On January 1st, 1804, Jean-Jacques Dessalines declared independence from France, making Haiti the first sovereign nation in Latin America. This announcement came after the expulsion of the French army from Haiti after Napoleon Bonaparte announced his intentions to conquer Haiti from the black leaders and restore slavery. The first state to recognize Haiti's sovereignty was France, after demanding tribute from the Haitian government under threat of invasion. The first non-coerced recognition came from the British in 1833, and later the United States in 1862.

Jacob Ray
5 Apr 1815

Eruption of Tambora

Mount TamboraEruption of Mount Tambora in Indonesia on 5 April 1815. Image: the summit caldera of Mount Tambora. This file is in the public domain because it was created by NASA. NASA copyright policy states that "NASA material is not protected by copyright unless noted."

This geological event led to the “Year Without a Summer,” the worldwide effect of atmospheric debris and aerosols on climate and crops, especially severe in Eastern North America, Western Europe, and China. In fact, the "Year Without a Summer" belongs to a three-year period of severe climate deterioration of global scope caused by the eruption. With plummeting temperatures, and disruption to major weather systems, human communities across the globe faced crop failures, epidemic disease, and civil unrest on a catastrophic scale.


Gillen D'Arcy Wood, "1816, The Year without a Summer"

Martin Meisel, "On the Age of the Universe"

David Rettenmaier
The end of the month Winter 1816 to The start of the month Summer 1819

The Tragic loss of William Shelley

This is a picture of Mary Shelley's three year old Son.
William Shelley

The Death of William Shelley was at around the same time as the creation of "Frankenstein". This harsh moment in Mary Shelley's life is seen in the way that she writes Frankenstein; she write as if she was in deep pain. The way she makes Victor loose most of his family to the creature, can be compared to the way in which Shelley loses the lives of her family. During this time resurrectionist were on the prowl for fresh bodies so they could rake in tons of cash. This worry must have been weighing on her mind following the death of her own child. This makes her connection to Frankenstein a bit more emotional and thought provoking than thought before.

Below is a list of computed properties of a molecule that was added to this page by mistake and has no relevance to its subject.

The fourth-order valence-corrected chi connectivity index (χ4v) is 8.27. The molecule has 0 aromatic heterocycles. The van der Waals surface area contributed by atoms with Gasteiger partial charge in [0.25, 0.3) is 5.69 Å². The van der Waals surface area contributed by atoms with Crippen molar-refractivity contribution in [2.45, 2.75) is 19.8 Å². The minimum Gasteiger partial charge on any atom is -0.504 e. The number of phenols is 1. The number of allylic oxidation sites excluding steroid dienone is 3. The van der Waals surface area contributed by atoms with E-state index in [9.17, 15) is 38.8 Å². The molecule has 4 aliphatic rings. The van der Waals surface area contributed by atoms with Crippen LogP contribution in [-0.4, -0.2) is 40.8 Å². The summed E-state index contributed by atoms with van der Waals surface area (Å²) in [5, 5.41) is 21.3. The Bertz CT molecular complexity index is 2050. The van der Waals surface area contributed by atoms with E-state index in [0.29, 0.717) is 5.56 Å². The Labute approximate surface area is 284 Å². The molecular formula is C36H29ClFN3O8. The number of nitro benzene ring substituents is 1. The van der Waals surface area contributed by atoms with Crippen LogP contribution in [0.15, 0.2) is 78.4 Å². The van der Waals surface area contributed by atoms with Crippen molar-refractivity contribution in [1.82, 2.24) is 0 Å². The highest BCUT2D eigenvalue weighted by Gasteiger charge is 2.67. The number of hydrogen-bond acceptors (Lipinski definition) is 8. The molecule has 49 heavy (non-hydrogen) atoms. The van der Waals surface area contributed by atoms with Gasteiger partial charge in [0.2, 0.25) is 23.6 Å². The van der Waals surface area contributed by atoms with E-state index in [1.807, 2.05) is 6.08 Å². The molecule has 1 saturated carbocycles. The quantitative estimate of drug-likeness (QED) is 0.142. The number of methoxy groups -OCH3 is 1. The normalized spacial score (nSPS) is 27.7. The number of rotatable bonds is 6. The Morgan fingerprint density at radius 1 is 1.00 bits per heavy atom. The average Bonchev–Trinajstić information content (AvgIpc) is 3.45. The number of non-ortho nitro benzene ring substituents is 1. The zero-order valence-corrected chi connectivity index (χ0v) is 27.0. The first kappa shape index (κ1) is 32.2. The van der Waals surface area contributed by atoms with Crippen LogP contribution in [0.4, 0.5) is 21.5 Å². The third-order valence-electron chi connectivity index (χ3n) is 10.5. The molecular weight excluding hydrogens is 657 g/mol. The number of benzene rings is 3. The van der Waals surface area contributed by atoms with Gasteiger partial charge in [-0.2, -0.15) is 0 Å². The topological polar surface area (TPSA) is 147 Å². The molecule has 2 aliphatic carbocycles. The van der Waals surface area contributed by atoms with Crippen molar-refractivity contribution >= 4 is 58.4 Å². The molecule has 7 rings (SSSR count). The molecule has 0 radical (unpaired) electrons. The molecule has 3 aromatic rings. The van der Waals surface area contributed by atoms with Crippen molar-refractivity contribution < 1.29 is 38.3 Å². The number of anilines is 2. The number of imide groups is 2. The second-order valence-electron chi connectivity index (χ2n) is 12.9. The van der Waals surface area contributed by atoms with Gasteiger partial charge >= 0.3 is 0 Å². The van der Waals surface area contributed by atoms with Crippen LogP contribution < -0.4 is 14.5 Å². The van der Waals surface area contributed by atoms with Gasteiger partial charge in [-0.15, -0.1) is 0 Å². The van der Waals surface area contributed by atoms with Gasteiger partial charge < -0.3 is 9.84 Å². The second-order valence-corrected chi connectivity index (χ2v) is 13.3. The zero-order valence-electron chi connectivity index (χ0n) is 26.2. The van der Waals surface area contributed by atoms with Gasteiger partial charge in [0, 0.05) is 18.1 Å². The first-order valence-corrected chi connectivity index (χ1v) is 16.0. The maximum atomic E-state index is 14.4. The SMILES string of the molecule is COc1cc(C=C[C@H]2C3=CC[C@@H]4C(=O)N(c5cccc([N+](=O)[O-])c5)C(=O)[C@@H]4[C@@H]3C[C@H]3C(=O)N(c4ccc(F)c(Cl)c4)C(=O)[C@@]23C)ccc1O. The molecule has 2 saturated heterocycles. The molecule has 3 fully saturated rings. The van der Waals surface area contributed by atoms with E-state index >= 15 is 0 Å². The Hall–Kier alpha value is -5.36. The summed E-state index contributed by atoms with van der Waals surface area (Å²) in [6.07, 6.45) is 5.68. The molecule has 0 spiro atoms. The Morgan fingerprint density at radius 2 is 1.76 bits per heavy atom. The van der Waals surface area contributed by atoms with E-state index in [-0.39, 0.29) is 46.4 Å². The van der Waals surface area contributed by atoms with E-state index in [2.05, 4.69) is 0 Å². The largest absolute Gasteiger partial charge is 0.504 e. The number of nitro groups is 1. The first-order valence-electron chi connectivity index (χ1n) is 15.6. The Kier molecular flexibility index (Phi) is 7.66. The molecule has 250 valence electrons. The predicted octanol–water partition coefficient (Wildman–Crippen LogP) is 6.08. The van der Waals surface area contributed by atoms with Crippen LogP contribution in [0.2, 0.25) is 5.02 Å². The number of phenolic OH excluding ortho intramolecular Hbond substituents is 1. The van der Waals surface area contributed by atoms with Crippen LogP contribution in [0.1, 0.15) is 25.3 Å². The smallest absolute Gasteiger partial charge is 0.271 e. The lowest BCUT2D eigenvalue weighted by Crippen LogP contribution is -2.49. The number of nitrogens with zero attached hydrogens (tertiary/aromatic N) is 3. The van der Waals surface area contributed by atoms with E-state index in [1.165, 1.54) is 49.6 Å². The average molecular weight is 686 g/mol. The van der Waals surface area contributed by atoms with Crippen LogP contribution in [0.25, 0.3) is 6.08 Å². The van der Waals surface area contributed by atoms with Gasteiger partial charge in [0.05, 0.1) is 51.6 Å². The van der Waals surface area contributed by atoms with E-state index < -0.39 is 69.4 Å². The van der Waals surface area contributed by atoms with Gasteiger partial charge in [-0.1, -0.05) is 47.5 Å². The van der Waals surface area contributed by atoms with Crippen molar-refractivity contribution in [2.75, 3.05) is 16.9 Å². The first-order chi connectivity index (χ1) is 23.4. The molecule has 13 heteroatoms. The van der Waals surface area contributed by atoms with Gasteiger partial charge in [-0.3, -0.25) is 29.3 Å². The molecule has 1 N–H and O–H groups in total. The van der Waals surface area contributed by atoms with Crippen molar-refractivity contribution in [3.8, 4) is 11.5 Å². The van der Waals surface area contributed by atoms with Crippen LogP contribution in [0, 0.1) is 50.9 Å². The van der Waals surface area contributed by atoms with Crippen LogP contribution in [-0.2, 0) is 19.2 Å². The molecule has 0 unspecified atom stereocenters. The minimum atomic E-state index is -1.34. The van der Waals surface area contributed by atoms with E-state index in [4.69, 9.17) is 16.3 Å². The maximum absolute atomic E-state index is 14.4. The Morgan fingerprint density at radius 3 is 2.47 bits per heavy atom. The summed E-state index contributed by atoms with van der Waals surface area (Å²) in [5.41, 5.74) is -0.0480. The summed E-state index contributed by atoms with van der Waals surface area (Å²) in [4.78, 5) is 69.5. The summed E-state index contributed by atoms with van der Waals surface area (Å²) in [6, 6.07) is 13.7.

Percy and Mary were distraught at the death of William, who was the third child they had lost. Mary approached a nervous breakdown. She even modeled the name of Victors youngest brother as William. In the novel the creature strangled Willaim Frankenstein, but in real life William Shelley's son died from an illness

Preston Ford
1 Jul 1816

Byron, "Darkness"

Portrait of Byron

In July 1816, Lord Byron writes his poem, “Darkness,” a vision of chaotic disorder and universal extinction consequent upon the disappearance of the sun. Image: Thomas Philipps, Portrait of Lord Byron (1824). This image is in the public domain in the United States because its copyright has expired.


Martin Meisel, "On the Age of the Universe"

Gillen D'Arcy Wood, "1816, The Year without a Summer"

David Rettenmaier
16 Aug 1819

Peterloo massacre

print depicting the Peterloo MassacreOn 16 August 1819, at St. Peter’s Field, Manchester, more than 60,000 workers gathered to demonstrate in favor of an expansion of suffrage in England. In an attempt to disperse the crowd and arrest the organizers of the demonstration, local cavalry and members of the 15th Hussars and 88th Foot attacked the crowd, killing a dozen protestors and injuring as many as 600. Though Wellington was not involved, the incident was dubbed “Peterloo” because of his persistent opposition to reform in the House of Lords. Image: Richard Carlisle, To Henry Hunt, Esq., as chairman of the emeeting assembled in St. Peter's Field, Manchester, sixteenth day of August, 1819, and to the female Reformers of Manchester and the adjacent towns who were exposed to and suffered from the wanton and fiendish attack made on them by that brutal armed force, the Manchester and Cheshire Yeomanry Cavalry, this plate is dedicated by their fellow labourer, Richard Carlile: a coloured engraving that depicts the Peterloo Massacre (1 October 1819), Manchester Library Services. This image is in the public domain in the United States because its copyright has expired.

Related Articles

James Chandler, “On Peterloo, 16 August 1819″

Sean Grass, “On the Death of the Duke of Wellington, 14 September 1852″

David Rettenmaier
circa. 1830

Steady Decline of Ottoman Empire

an illustration of how Safie may have appeared and dressed
Safie from Frankenstein

The Ottoman Empire, or modern day Turkey, was during the Medieval period, a global superpower. With it's central location and vast reach of land the Ottoman empire quickly became a center of economy and religious diversity. Their decline however, began in the 1600's culminating in the battle of Vienna in 1683 where the Ottoman Turks suffered a huge loss. Over the next hundred years the empire began loosing more and more land, the loss of Greece being the greatest around 1830 after a revolt for independence. The Ottoman Empire dissolved around the time of the Balkan Wars and permenantly with World War 1.